80
6 8

8

96
90
7 6

9

108
100
8 4
10

120
110
9 2

11

132
120
10 0

12

144
EXAMPLES.
$. d. £
£. d. fe

d. 46, 8, 91 37, 13, 3 73, 8, 41 591, 11, 6 31, 10, 31 42, 9,6 36, 11, 71 9, 0, 0 62, 16, 41 81, 11, 4 25, 9,6

3, 78, 5, 9

65, 14, 7 43, 6, 91 53, 11, 21 62, 6, 8 26, 11, 71 408, 8, 5 68, 9, 8 57, 10, 5 63, 8, 42

990, 19, 113 37, 3, 71

18, 8, 7 74, 10, 5 999, 16, 5

50 60

S. d.

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Sum 378, 5, 9

331, 16, 111

proof 378, 5, 9

* When £ is prefixed to a sum all the figures between it and the next separating point, are pounds; those between this point and the second separating point are shillings ; those at the right of the second separating point are pence and farthings.

In the first example I begin with the farthings, and find by adding them together, they amount to 12, and as 4 farthings make 1 penny, the 12. will make 3 pence to carry, and no farthings remain to set down ; I therefore carry three to the pence, and add them up, finding the whole column of pence (including the 3 I carried) to be 45, which are 3 shillings and 9 pence ; I set the 9 under the pence, and carry 3 to the shillings, and add them up, find 65 'shillings, which are 3 pounds and 5 shillings ; the 5 shillings I stt under the shillings, and carry the 3 to the pounds, which I add up by columns, and carry for tens as in Simple Addition.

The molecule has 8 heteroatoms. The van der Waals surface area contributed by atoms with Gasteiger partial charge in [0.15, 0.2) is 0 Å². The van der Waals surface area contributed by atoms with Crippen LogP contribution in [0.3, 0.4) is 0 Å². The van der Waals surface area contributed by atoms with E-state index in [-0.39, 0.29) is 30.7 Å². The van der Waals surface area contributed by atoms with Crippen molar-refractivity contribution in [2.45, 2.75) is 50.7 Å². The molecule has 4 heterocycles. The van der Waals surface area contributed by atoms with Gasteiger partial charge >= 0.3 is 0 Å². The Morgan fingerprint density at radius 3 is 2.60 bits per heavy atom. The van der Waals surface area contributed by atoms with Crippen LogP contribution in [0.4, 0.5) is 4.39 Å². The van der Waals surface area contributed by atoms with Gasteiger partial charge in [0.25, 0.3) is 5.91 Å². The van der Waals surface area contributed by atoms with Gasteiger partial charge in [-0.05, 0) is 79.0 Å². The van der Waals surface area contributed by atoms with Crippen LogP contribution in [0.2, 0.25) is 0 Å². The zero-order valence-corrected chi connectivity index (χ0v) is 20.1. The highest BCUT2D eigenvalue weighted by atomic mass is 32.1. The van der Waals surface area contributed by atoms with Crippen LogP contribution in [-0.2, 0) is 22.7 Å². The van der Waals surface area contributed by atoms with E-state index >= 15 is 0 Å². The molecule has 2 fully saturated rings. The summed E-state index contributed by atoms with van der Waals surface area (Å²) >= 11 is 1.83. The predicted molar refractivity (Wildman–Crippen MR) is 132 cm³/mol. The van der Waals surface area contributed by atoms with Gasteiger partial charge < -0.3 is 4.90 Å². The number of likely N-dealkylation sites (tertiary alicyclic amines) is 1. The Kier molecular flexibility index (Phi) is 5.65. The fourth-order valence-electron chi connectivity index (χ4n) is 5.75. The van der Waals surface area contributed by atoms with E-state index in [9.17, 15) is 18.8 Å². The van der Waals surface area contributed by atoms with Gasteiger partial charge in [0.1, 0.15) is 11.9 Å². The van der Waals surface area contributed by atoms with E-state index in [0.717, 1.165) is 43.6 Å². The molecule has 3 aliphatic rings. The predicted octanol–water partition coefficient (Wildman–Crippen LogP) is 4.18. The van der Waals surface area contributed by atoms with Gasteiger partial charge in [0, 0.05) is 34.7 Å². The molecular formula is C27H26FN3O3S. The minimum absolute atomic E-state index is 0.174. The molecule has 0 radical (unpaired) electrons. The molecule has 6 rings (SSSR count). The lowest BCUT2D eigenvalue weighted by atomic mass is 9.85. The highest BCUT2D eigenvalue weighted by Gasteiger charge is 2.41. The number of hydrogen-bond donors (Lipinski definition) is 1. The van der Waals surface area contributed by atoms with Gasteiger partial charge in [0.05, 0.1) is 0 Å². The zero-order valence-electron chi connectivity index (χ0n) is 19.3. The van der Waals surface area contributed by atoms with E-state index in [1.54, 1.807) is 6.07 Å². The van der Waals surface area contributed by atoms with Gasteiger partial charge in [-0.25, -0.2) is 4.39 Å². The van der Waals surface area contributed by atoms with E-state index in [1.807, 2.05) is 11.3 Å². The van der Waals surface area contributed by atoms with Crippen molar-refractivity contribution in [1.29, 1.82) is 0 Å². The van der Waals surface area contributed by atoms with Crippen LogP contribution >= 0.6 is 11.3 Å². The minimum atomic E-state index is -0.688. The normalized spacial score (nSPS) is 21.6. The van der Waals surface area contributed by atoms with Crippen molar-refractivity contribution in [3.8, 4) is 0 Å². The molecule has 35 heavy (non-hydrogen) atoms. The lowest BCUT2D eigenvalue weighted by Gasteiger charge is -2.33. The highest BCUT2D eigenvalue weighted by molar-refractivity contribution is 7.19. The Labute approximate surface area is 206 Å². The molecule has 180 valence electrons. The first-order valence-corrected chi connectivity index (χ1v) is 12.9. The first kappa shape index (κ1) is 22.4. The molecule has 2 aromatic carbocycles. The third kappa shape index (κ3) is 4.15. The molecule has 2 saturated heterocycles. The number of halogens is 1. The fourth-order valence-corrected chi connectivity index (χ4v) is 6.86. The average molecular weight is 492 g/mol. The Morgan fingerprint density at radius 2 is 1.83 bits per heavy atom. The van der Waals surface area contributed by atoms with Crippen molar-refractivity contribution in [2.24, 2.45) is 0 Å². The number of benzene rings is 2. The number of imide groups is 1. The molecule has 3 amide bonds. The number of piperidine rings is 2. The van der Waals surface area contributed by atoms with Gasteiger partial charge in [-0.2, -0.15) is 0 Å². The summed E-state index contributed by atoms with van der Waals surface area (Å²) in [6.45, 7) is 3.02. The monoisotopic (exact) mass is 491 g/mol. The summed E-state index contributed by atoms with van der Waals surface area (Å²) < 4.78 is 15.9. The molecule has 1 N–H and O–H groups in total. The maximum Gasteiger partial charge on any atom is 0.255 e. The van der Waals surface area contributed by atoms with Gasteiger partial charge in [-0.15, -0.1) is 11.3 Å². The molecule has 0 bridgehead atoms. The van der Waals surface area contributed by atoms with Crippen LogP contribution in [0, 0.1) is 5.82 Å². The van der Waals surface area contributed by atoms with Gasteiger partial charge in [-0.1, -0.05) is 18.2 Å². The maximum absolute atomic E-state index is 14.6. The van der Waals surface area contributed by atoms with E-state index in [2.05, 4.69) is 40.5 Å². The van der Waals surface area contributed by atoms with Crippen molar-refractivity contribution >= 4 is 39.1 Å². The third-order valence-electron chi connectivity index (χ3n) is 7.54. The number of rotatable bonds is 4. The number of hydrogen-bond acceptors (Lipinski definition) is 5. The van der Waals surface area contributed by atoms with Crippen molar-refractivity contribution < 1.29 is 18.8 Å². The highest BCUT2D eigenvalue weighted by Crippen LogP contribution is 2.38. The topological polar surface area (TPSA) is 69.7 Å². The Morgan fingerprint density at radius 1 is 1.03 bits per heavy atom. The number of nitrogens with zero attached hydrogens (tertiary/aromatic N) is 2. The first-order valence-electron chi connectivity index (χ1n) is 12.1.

These examples are proved as in Simple Addition. £. s. d. f. s. d. £ d.

d. 46, 11, 3 72. 9, 6 48, 12, 31 69, 3, 65, 9, 6 47, 16, 3 27, 9, 41 73, 11, 6 73, 15, 9 56, 7,5 56. 3, 57 56, 13, 71 49, 13, 4 25, 3, 9 48, 11, 62

48, 12,

41 50, 6, 7 74, 16, 2 51, 8, 5 65, 11, 3

37, 14, 81 48, 13, 41

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Note I. In England and France there are pieces of gold called guineas, of silver called crowns, &c. as also several imaginary, in those and other countries.

The following table exhibits some of them with their value in New England currency, (as formerly reckoned) and also in Federal Money.

Names,

N England Federal
Currency money,

8. d. $
English,

1. 8. 0. 4. 66.7 Guinea. French,

1. 7. 6. 4. 60. O. Johannes. 4. 16. 0. 16. 00. 0. 1-2 Johannes. 2. 8. 0.

8. 00 0. Doubloon. 4. 8. 0. 14. 93. 3.

Moidore. 1. 16. 0. 6. 00 0. Spanish,

1. 2. 0. 3. 77. 3.

Pistole.
French,

1. 1. 4., 3. 69. 9. English and

0. 6. 7

1. 10. 0. Crowns. French. S

0. 6. 7 1. 10. O. Spanish Dollar.

0. 6. 0. 1. 00. O. English. Shilling 0. 1. 4. 0. 22. 1. Besides there were formerly in England, and still retained by some, the following imaginary denominations,

Jacobus. 1. 13. 4. 5. 55. 6.
Carolus.
1. 10. 8.1

5. 11. 1. Mark.

0. 17. 53 2. 90. 6 Noble.

0

8. 107 1 481

Note 2. A groat is generally understood to signify 4 pence, both in England, and the United States.

Articles which are bought and sold, by tale, are, staves, bricks, and nails ; they are counted by casting three at a time ; 40 casts are called 1 hundred, 10 hundred I thousand.

Twelve of some articles, as buttons, &c. are called i dozen, 12 dozen 1 gross, and 12 gross or 144 dozen, 1 great gross.

20 of some articles are called I score.

Some of the measures not usually inserted in Tables, are, 6 points, 1 line, used in regulating the length of 12 lines, 1 inch, the rods of clock pendulums.